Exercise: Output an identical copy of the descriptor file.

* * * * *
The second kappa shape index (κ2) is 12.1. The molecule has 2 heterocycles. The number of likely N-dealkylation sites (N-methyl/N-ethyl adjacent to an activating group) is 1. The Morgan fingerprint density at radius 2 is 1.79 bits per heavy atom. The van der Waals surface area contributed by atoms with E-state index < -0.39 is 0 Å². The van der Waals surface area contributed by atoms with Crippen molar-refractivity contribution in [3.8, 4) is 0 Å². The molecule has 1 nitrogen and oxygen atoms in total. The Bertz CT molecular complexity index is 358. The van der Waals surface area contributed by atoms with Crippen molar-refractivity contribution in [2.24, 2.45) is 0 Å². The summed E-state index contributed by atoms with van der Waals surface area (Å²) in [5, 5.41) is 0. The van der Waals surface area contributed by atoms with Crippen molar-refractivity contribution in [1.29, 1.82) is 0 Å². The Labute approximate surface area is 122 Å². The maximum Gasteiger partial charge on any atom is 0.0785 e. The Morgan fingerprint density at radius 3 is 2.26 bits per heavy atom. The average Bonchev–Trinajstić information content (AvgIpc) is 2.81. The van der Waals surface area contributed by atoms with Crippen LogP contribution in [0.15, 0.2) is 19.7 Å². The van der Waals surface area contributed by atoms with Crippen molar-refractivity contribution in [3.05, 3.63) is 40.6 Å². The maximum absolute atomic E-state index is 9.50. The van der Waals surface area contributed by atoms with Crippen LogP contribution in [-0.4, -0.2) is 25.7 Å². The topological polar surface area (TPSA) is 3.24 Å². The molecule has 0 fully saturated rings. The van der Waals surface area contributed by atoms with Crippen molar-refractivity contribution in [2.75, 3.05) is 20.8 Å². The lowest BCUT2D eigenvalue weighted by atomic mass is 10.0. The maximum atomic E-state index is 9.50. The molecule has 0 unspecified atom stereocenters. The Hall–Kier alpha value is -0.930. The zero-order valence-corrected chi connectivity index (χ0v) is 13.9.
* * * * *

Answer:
The second kappa shape index (κ2) is 12.1. The molecule has 2 heterocycles. The number of likely N-dealkylation sites (N-methyl/N-ethyl adjacent to an activating group) is 1. The Morgan fingerprint density at radius 2 is 1.79 bits per heavy atom. The van der Waals surface area contributed by atoms with E-state index < -0.39 is 0 Å². The van der Waals surface area contributed by atoms with Crippen molar-refractivity contribution in [3.8, 4) is 0 Å². The molecule has 1 nitrogen and oxygen atoms in total. The Bertz CT molecular complexity index is 358. The van der Waals surface area contributed by atoms with Crippen molar-refractivity contribution in [2.24, 2.45) is 0 Å². The summed E-state index contributed by atoms with van der Waals surface area (Å²) in [5, 5.41) is 0. The van der Waals surface area contributed by atoms with Crippen molar-refractivity contribution in [1.29, 1.82) is 0 Å². The Labute approximate surface area is 122 Å². The maximum Gasteiger partial charge on any atom is 0.0785 e. The Morgan fingerprint density at radius 3 is 2.26 bits per heavy atom. The average Bonchev–Trinajstić information content (AvgIpc) is 2.81. The van der Waals surface area contributed by atoms with Crippen LogP contribution in [0.15, 0.2) is 19.7 Å². The van der Waals surface area contributed by atoms with Crippen molar-refractivity contribution in [3.05, 3.63) is 40.6 Å². The maximum absolute atomic E-state index is 9.50. The van der Waals surface area contributed by atoms with Crippen LogP contribution in [-0.4, -0.2) is 25.7 Å². The topological polar surface area (TPSA) is 3.24 Å². The molecule has 0 fully saturated rings. The van der Waals surface area contributed by atoms with Crippen molar-refractivity contribution in [2.75, 3.05) is 20.8 Å². The lowest BCUT2D eigenvalue weighted by atomic mass is 10.0. The maximum atomic E-state index is 9.50. The molecule has 0 unspecified atom stereocenters. The Hall–Kier alpha value is -0.930. The zero-order valence-corrected chi connectivity index (χ0v) is 13.9.